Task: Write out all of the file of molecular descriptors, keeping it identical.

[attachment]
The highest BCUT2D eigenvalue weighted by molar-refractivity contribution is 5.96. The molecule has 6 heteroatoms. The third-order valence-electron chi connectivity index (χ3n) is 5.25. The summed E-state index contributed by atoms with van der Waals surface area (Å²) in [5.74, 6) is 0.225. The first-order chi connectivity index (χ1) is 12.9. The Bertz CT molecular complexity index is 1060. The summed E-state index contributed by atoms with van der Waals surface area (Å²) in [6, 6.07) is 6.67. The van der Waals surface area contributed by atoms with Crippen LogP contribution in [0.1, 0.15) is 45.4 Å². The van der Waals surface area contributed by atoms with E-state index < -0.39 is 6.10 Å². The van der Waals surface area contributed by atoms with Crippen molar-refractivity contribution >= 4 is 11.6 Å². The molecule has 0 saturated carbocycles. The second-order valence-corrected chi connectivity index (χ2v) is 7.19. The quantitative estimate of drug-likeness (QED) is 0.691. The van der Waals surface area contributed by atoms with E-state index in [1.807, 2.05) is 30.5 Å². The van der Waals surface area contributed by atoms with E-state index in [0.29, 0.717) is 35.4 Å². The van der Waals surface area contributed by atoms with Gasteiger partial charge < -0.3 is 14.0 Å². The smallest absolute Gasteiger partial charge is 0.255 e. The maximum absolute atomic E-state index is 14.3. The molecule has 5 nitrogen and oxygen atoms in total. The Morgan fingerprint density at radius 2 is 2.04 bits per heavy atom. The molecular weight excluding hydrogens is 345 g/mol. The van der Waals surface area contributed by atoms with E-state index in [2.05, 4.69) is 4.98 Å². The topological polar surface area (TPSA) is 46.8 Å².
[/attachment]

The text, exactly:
The highest BCUT2D eigenvalue weighted by molar-refractivity contribution is 5.96. The molecule has 6 heteroatoms. The third-order valence-electron chi connectivity index (χ3n) is 5.25. The summed E-state index contributed by atoms with van der Waals surface area (Å²) in [5.74, 6) is 0.225. The first-order chi connectivity index (χ1) is 12.9. The Bertz CT molecular complexity index is 1060. The summed E-state index contributed by atoms with van der Waals surface area (Å²) in [6, 6.07) is 6.67. The van der Waals surface area contributed by atoms with Crippen LogP contribution in [0.1, 0.15) is 45.4 Å². The van der Waals surface area contributed by atoms with E-state index < -0.39 is 6.10 Å². The van der Waals surface area contributed by atoms with Crippen molar-refractivity contribution >= 4 is 11.6 Å². The molecule has 0 saturated carbocycles. The second-order valence-corrected chi connectivity index (χ2v) is 7.19. The quantitative estimate of drug-likeness (QED) is 0.691. The van der Waals surface area contributed by atoms with E-state index in [1.807, 2.05) is 30.5 Å². The van der Waals surface area contributed by atoms with E-state index in [0.29, 0.717) is 35.4 Å². The van der Waals surface area contributed by atoms with Gasteiger partial charge < -0.3 is 14.0 Å². The smallest absolute Gasteiger partial charge is 0.255 e. The maximum absolute atomic E-state index is 14.3. The molecule has 5 nitrogen and oxygen atoms in total. The Morgan fingerprint density at radius 2 is 2.04 bits per heavy atom. The molecular weight excluding hydrogens is 345 g/mol. The van der Waals surface area contributed by atoms with E-state index in [2.05, 4.69) is 4.98 Å². The topological polar surface area (TPSA) is 46.8 Å².